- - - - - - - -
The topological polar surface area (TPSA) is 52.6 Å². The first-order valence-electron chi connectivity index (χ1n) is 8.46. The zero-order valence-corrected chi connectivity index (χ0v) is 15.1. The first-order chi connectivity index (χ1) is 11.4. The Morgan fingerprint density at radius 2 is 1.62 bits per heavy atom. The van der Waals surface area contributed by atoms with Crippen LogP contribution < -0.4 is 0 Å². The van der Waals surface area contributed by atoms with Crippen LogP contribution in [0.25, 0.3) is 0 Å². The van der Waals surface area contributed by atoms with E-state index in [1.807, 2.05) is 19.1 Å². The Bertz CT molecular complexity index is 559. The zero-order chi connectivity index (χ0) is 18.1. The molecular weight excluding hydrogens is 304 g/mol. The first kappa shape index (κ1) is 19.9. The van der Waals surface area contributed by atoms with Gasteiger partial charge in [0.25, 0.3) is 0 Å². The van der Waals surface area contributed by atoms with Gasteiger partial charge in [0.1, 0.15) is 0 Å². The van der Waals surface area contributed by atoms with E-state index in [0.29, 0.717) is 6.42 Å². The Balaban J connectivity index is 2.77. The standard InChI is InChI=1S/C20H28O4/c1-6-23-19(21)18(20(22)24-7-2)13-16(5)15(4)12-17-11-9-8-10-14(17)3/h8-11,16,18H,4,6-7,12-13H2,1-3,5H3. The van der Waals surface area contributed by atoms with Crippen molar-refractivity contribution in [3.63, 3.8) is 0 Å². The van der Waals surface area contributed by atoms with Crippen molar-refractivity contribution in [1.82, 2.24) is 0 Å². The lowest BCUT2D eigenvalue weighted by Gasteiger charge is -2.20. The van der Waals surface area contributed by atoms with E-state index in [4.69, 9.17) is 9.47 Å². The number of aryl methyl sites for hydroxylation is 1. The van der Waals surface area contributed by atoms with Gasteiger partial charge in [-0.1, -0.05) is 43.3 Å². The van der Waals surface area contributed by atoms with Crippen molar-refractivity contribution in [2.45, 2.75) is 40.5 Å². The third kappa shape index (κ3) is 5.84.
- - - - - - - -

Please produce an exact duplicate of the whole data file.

The topological polar surface area (TPSA) is 52.6 Å². The first-order valence-electron chi connectivity index (χ1n) is 8.46. The zero-order valence-corrected chi connectivity index (χ0v) is 15.1. The first-order chi connectivity index (χ1) is 11.4. The Morgan fingerprint density at radius 2 is 1.62 bits per heavy atom. The van der Waals surface area contributed by atoms with Crippen LogP contribution < -0.4 is 0 Å². The van der Waals surface area contributed by atoms with Crippen LogP contribution in [0.25, 0.3) is 0 Å². The van der Waals surface area contributed by atoms with E-state index in [1.807, 2.05) is 19.1 Å². The Bertz CT molecular complexity index is 559. The zero-order chi connectivity index (χ0) is 18.1. The molecular weight excluding hydrogens is 304 g/mol. The first kappa shape index (κ1) is 19.9. The van der Waals surface area contributed by atoms with Gasteiger partial charge in [0.25, 0.3) is 0 Å². The van der Waals surface area contributed by atoms with Gasteiger partial charge in [0.1, 0.15) is 0 Å². The van der Waals surface area contributed by atoms with E-state index in [0.29, 0.717) is 6.42 Å². The Balaban J connectivity index is 2.77. The standard InChI is InChI=1S/C20H28O4/c1-6-23-19(21)18(20(22)24-7-2)13-16(5)15(4)12-17-11-9-8-10-14(17)3/h8-11,16,18H,4,6-7,12-13H2,1-3,5H3. The van der Waals surface area contributed by atoms with Crippen molar-refractivity contribution in [3.63, 3.8) is 0 Å². The van der Waals surface area contributed by atoms with Crippen molar-refractivity contribution in [1.82, 2.24) is 0 Å². The lowest BCUT2D eigenvalue weighted by Gasteiger charge is -2.20. The van der Waals surface area contributed by atoms with E-state index in [4.69, 9.17) is 9.47 Å². The number of aryl methyl sites for hydroxylation is 1. The van der Waals surface area contributed by atoms with Gasteiger partial charge in [-0.1, -0.05) is 43.3 Å². The van der Waals surface area contributed by atoms with Crippen molar-refractivity contribution in [2.45, 2.75) is 40.5 Å². The third kappa shape index (κ3) is 5.84.